A group of Harvard law professors surveyed attorneys from 11 big law firms to ask them what courses students at Harvard ought to take. The big headline is that they recommend finance courses, like accounting and financial reporting, and corporate finance — both for transactional lawyers, and to a lesser extent, for litigators. As Eric Posner puts it:

This chimes with my experience. I tell students that they should take as many finance-related courses as possible, including advanced courses in the business school. Math-anxious law students normally shy away from classes like these, only to find that they are expected to understand what a collateralized debt obligation or credit default swap is on the first day of practice. And, unlike the case of, say, antitrust, a good understanding of finance is not something one can pick up from practice. One might learn to fake it, but one needs a deep understanding. Every other big case these days seems to have a large finance component, and lawyers who are comfortable with finance can contribute more than those who aren’t.

All of that seems fair enough. But what if you’ve taken all of the business-type classes your school offers, or you want to take other stuff? The most highly rated non-business type courses were (in descending order):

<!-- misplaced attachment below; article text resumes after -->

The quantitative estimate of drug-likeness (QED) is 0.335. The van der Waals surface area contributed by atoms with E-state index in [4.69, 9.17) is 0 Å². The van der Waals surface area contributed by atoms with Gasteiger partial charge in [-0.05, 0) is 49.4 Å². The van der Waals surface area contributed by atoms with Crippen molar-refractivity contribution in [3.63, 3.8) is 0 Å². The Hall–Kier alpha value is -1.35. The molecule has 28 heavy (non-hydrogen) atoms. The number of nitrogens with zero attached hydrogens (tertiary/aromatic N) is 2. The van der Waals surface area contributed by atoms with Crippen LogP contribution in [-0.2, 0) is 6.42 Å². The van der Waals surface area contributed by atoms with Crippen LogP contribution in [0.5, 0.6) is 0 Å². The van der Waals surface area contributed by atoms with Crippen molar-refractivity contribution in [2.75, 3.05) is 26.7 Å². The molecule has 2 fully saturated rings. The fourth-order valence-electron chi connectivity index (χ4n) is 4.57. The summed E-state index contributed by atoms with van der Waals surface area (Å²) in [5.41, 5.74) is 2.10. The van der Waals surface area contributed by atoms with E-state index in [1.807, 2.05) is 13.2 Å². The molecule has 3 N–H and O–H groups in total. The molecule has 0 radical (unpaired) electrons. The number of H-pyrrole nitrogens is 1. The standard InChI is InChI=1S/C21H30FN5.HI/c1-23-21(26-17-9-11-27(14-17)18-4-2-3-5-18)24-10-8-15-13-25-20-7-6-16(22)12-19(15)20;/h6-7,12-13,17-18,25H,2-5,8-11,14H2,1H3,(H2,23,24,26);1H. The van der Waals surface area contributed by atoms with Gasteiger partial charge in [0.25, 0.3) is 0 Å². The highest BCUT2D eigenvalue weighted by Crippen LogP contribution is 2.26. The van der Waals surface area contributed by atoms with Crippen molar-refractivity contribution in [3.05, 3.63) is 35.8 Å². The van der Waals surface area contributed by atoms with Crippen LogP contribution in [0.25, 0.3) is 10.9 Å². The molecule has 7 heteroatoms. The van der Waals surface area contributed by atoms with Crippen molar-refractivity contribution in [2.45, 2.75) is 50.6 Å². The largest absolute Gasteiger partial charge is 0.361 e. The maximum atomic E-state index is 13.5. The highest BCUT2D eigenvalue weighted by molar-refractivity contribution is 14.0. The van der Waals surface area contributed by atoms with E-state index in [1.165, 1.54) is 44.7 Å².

Intellectual property law
Federal courts
Administrative law
Patent law
Conflict of laws
Copyright law

And from a purely selfish point of view I will note that federal courts (which got 3.5 out of 5) is only a shade behind secured transactions (3.51), while conflict of laws (3.06) is a shade ahead of individual income tax (3.05). Unsurprisingly, no constitutional law course was rated above “3” by this group of employers, although I giggled when the report noted:

One self-identified Yale Law graduate with five to ten years of experience in a corporate department … emphasized there was “value to having students develop their analytical abilities both within those more practice-focused realms and within areas of more academic interest (e.g., Islamic law).”

I wonder if the authors intended that as a Yale joke.

And what if you’re really just interested in litigation, albeit litigation with a large commercial law firm? Combining the top courses in appendices A1 and A2, it looks like the winners are:

Corporations (4.56)
Evidence (4.5)
Federal courts (4.4)
Accounting and financial reporting (4.15)
Securities regulation (4.02)
Mergers and acquisitions (3.96)
Administrative law (3.87)

Constitutional law also does reasonably well here (3.31), beating out copyright, employment law, income tax, statistical analysis and many others.

Overall, readers (and especially law students!) should definitely take the results of this survey with a grain of salt — it’s a small survey, a narrow group of potential employers, talking about a single law school, etc. But the data are interesting in any case. I’d be really curious to see results for other kinds of employers — judges, small law firms, public defenders and prosecutors, other government jobs, public interest organizations. Law students may actually need more advice about how to prepare for those career paths than they do to prepare for working at a large commercial law firm!